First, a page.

Deadline for air quality poster contest is Friday

FILE - This Jan. 4, 2013, file photo, shows the haze from an inversion hanging over downtown Salt Lake City. A study from the University of Utah shows people drive more on days when bad air quality alerts are issued even though the system was created to limit use of cars. Professor Harvey Miller, author of the study, says 10 years of state traffic counter data shows more cars going up mountain canyons on days in which state officials issued bad air alerts. Miller believes people are escaping the murky air for the clean air of the nearby Wasatch Mountains. (AP Photo/Rick Bowmer, File)

Friday March 27th is the last day to enter the first-ever Clean Air Poster Contest. More than 100 students from Logan High School’s environmental science classes, the Governor’s Statewide Youth Council and at arts and science classes have been busy designing educational posters on how to keep Cache Valley’s air healthy and clean, especially during the winter months.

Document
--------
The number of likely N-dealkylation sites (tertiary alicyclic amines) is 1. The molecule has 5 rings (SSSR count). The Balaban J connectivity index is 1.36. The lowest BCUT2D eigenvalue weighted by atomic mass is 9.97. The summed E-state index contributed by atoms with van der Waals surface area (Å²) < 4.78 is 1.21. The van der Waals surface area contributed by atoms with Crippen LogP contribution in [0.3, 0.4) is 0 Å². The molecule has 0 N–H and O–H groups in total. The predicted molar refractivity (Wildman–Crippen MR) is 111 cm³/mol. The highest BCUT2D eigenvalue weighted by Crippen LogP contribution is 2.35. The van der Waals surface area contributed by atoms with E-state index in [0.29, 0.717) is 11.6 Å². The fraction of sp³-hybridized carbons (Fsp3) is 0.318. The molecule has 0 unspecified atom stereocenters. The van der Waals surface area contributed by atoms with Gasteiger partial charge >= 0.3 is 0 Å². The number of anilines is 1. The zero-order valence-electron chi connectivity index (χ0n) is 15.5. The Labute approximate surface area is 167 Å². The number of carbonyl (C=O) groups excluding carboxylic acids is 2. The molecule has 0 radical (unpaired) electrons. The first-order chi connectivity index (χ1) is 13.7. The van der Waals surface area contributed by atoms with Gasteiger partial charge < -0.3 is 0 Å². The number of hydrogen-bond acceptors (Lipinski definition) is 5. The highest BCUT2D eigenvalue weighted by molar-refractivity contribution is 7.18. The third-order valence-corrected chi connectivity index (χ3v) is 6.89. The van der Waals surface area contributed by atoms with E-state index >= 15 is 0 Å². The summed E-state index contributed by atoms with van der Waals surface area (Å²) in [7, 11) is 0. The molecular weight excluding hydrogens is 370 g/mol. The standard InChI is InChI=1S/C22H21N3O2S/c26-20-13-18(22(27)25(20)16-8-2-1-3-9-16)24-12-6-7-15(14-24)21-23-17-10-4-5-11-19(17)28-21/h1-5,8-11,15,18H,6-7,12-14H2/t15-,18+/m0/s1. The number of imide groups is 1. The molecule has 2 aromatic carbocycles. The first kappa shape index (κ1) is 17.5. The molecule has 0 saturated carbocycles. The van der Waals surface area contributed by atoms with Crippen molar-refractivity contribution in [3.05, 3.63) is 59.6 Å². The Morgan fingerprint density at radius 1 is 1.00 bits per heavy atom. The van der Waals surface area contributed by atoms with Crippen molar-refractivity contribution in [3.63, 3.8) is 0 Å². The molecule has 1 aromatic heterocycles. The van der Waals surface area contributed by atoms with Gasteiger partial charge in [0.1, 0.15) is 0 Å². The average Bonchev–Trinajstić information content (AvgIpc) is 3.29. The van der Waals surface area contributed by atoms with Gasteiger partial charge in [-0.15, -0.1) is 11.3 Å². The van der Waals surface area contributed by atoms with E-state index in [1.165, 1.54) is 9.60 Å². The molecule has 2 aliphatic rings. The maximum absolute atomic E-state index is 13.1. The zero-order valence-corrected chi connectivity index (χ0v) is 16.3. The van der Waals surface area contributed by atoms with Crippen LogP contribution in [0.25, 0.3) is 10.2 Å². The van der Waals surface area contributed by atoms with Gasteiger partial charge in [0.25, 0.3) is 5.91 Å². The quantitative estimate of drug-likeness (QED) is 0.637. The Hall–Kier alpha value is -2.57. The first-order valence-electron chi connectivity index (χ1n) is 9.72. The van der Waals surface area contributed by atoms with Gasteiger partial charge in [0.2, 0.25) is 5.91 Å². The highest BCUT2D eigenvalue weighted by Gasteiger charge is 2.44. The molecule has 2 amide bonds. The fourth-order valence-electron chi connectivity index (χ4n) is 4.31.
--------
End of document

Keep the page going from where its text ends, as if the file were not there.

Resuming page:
The Clean Air Poster Contest is sponsored jointly by Logan City and Utah State University along with Logan High School. Ed Stafford, Professor of Marketing at Utah State University’s Huntsman School of Business, said auto emissions are a major contributor to air quality problems and involving high school students just starting to drive seems like the right time to start educating young people about air quality.

“If we could engage them so they understood the implications of getting behind the wheel, and the coolness of being able to drive to school and not ride the bus anymore, what would be the impact on air quality?” Stafford asked during KVNU’s For the People program. “We thought if we had them develop posters where they could learn by developing posters to educate others that would be a way of developing an ethic of concern about our air quality.”

The students creating the best overall poster will receive a grand prize of $100 from Logan City and local businesses are offering other prizes. Winners will be announced at an awards night in April at Logan High.

The winning posters will be displayed around the community and at the State Capitol beginning on Earth Day, April 22, through the summer.

USU Environment and Society professor Roslynn Brain and Logan City’s Conservation Coordinator Emily Malik are also leading the contest initiative. A service-learning mini grant from USU’s Community Bridge Initiative will support turning some posters into signs, car decals, and other marketing outreach tools. The contest is an outgrowth from the Cache Clean Air Consortium conference held last October at USU.

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